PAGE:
Christine Blasey Ford Was No Hero, Says ... WaPo?

Win McNamee/Pool Photo via AP

Give credit where due. Kathleen Parker likely angered most of her paper's readership by declaring the obvious, and indicting her own employer in the process. 


Christine Blasey Ford got her second round of media adulation last month for publishing her memoir of the Brett Kavanaugh confirmation she tried to derail. Parker wonders when the media will finally get around to discussing the book written by one of the victims of the unsubstantiated allegations, Mark Judge -- and when the media will finally recognize Blasey Ford's motives:

Ford, you’ll recall, is the California psychologist with two front doors in her house who, in testimony to the Senate Judiciary Committee in 2018, accused Kavanaugh of assaulting her at a high-school-era party while another boy, Mark Judge, allegedly stood by. Judge, who kept his distance and silence during Kavanaugh’s confirmation hearings — in part, he has said, to avoid further harassment by Democratic interlocutors — released his own version of those events and the aftermath in “The Devil’s Triangle: Mark Judge vs the New American Stasi” (2022).

As with Kavanaugh, Ford’s accusation against Judge was embraced by most of the news media despite an absence of evidence or corroborating testimony. No one who was supposed to have been at the party where Ford was allegedly assaulted remembered it, or her. Ford herself was unable to nail down the year the party took place (but settled on 1982 after several stabs) or where it was held, how she got there, how she got home or any other details, except that she herself had consumed just one beer, according to her testimony. Her claims against Kavanaugh ultimately were unsubstantiated. ...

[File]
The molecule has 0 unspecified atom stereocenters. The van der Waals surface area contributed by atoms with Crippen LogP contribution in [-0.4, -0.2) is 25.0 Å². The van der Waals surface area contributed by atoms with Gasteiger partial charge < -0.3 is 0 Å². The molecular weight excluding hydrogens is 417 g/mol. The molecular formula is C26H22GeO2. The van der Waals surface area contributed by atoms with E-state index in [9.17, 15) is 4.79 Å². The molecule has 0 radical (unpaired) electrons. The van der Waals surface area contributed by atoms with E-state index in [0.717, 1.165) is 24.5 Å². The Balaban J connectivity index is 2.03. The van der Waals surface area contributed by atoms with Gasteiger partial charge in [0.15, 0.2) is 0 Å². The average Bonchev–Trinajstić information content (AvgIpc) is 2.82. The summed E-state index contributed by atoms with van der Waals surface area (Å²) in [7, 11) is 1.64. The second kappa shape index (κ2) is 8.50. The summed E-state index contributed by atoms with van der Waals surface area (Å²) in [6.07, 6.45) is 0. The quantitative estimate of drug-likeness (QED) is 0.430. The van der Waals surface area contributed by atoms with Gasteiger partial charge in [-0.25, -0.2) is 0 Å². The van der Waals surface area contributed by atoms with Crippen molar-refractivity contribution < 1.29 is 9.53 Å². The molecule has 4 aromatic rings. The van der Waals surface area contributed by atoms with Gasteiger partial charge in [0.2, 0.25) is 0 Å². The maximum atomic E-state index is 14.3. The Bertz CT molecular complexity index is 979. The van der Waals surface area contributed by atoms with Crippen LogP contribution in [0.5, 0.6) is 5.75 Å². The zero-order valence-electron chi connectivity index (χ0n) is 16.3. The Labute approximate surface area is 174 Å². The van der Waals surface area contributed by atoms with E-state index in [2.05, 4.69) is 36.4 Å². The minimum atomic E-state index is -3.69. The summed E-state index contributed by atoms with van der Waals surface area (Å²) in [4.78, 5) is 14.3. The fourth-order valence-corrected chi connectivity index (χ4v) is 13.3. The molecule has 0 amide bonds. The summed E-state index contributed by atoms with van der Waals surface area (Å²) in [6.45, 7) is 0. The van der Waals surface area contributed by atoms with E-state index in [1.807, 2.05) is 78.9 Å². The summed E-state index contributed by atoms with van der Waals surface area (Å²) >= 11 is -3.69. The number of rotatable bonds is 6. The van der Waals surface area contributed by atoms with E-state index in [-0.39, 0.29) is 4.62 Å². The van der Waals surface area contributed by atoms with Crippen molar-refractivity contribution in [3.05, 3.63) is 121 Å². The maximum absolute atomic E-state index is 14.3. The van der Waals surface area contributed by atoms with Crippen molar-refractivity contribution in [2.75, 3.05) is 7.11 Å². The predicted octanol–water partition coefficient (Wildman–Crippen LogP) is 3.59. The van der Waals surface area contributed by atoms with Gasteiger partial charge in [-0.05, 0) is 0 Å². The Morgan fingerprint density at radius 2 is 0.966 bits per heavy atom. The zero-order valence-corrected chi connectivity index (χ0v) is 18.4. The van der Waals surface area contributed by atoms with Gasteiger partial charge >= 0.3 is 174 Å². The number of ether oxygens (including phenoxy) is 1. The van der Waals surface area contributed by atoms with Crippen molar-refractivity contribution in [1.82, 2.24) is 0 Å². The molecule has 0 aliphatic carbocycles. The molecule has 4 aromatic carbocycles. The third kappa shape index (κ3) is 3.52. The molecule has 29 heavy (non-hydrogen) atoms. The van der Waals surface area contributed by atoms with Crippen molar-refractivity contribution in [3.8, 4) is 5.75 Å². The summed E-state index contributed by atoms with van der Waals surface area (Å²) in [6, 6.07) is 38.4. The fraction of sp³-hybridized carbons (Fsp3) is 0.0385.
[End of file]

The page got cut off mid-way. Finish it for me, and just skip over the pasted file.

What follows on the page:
And what about Judge? “Roadkill” is the way constitutional lawyer Jonathan Turley described Judge’s invisible role in this tale. 


That's strong language, but Parker doesn't stop there. She reveals that she tried researching Blasey Ford's allegations for a book of her own "that never came to fruition," but Parker did get a chance to take a closer look at Leland Keyser, a woman whom Blasey Ford claimed to be a witness to an assault that she could neither specifically date or place. Keyser denied ever having witnessed any such attack on Blasey Ford, either by Kavanaugh or anyone else, and told that to the FBI.

When Keyser wouldn't budge, Parker recalls, Blasey Ford and her enablers tried intimidating her into compliance, and then smeared her over a painkiller addiction. That provides an interesting parallel to Mark himself, whose struggles with addiction ended up as media fodder for reporters responding to every crank that emerged with nonsense stories about Kavanaugh's partying. (Remember Michael Avenatti's attempt to use Julie Swetnick and create a nonsense allegation of Kavanaugh-led rape gangs?) 

For most of us, this is old news, or at least it was until the mainstream media threw another lovefest for Blasey Ford last month. But if they're interested in the truth, Parker rightly argues, why aren't they revisiting Leland Keyser?

And why after two years will they still not acknowledge Mark's book and testimony?